This testimony is from Wilberforce son of late of Mukesi of Bulangira Sub County in Kibuku district, Eastern Uganda. Wilberforce is now a 15 year old boy who is living with his uncle because the mother is helpless. Wilberforce was being utilized by business men to sell chapatti on the bus stage on construction sites to provide unskilled labour. The project leader identified Wilberforce at kadama bus stage in kibuku Distrct where he was identified from. The project leader counseled him to go back to school such that he utilizes the opportunity of the Mult Skilling Uganda project with support from World Bank n. However, Wilberforce refused saying he was comfortable has he was getting some money. He asked the organization to provide him with a sustainable income generation project such that he would go back to school next year when assured of income generation to pay for the school dues. The organization resolved to build the capacity of the helpless mother in goats rearing and she was trained in goat’s management and given a she goat. Currently, Wilberforce had completed primary seven last year 2014 and currently has left the business and the organization secured her a vacancy at Nagwere Technical School to take a tailoring course of which he is beginning it in January 2016. This is true story and explains the work of KADO in relation to our project of support 320 OVCs with improved goats in Uganda.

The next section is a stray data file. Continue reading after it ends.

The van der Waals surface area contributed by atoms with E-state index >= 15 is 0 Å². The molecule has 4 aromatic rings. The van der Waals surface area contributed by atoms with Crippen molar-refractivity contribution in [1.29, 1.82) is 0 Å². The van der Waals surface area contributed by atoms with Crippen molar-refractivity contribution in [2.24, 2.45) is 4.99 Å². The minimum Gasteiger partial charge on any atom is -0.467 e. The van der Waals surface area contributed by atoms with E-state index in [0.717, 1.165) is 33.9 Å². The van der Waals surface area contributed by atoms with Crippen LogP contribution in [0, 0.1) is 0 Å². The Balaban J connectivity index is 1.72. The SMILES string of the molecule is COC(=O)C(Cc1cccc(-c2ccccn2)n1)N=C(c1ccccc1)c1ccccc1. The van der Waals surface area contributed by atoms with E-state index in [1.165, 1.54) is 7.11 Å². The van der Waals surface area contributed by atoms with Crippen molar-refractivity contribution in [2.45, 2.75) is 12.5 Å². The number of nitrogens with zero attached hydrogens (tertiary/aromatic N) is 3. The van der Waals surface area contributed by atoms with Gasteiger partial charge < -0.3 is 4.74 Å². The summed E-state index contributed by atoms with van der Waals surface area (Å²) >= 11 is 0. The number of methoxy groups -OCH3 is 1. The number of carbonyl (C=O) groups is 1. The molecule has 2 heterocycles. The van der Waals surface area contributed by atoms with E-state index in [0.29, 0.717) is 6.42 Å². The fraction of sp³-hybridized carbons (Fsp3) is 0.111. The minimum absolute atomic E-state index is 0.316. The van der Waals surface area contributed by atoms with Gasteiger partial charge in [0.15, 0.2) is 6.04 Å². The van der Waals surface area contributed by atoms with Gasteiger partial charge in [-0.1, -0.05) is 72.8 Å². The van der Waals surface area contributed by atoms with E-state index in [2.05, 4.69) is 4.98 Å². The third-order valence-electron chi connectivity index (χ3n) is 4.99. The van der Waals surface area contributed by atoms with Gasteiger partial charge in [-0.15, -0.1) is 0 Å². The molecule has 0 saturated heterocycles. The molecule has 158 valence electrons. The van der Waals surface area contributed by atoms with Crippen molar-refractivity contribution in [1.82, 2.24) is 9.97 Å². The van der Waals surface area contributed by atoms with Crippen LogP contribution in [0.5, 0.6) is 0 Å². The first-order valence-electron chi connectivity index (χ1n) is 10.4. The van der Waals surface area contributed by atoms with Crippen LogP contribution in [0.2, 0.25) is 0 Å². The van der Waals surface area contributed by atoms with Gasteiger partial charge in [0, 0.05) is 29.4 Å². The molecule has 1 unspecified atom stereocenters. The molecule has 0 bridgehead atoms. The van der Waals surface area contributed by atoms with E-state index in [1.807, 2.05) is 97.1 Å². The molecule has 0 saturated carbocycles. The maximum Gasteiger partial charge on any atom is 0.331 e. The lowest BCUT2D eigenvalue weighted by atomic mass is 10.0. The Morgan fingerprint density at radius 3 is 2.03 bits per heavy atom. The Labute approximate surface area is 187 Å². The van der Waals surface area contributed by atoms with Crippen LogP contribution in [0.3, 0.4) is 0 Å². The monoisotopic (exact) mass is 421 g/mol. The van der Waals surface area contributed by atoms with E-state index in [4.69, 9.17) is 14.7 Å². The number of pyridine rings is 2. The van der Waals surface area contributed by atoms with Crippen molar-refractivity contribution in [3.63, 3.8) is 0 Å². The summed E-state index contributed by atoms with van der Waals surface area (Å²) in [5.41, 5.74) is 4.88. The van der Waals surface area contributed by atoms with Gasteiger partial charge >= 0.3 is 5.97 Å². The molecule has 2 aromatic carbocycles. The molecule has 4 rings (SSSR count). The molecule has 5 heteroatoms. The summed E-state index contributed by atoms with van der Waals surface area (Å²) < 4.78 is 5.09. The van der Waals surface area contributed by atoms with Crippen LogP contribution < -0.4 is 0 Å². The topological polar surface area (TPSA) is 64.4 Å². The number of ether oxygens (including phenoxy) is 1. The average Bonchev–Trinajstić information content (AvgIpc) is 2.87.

Prepared by

Samson Namwoyo

Project leader

Links:

Oct 7, 2015

QUARTERLY REPORT

A widow harvesting her cabbage for sale
A widow harvesting her cabbage for sale

Summary

Retention of orphan girl children project in budaka distract Eastern Uganda aims at empowering 49 widows in commercial vegetable growing to improve their family’s income to pay school meals and scholastic materials for 1200 school going orphan girl children between 12-18years. The 49 widows are provided with modern knowledge and skills in vegetable growing, vegetable seeds, pesticides and spry pumps to start projects. This is the second report and it is located on global giving website. The report indicates the progress of the project for the last quarter with financial and moral support from the community.

Current status

The following was done in the last quarter:

  1. Enrolled more three(3) widows to benefit from the project and they were given hands on farm training in vegetable growing
  2. Supervised and monitored 13 widows projects to ensure that they follow the recommended vegetable agronomic practices
  3. 13 widows harvested the first season crop yield
  4. 8 out of 13 widows had successful harvest cabbage, eggplant, onion, sold to the existing local market and obtained UGX 180,000- UGX 230,000 cash
  5. 32 girl children were supported with scholastic materials, completed term two studies successfully and reported to schools for term three studies.
  6. 10 boys were also supported with scholastic materials and reported to schools for term three although; they are not the main target.

                                               


Challenges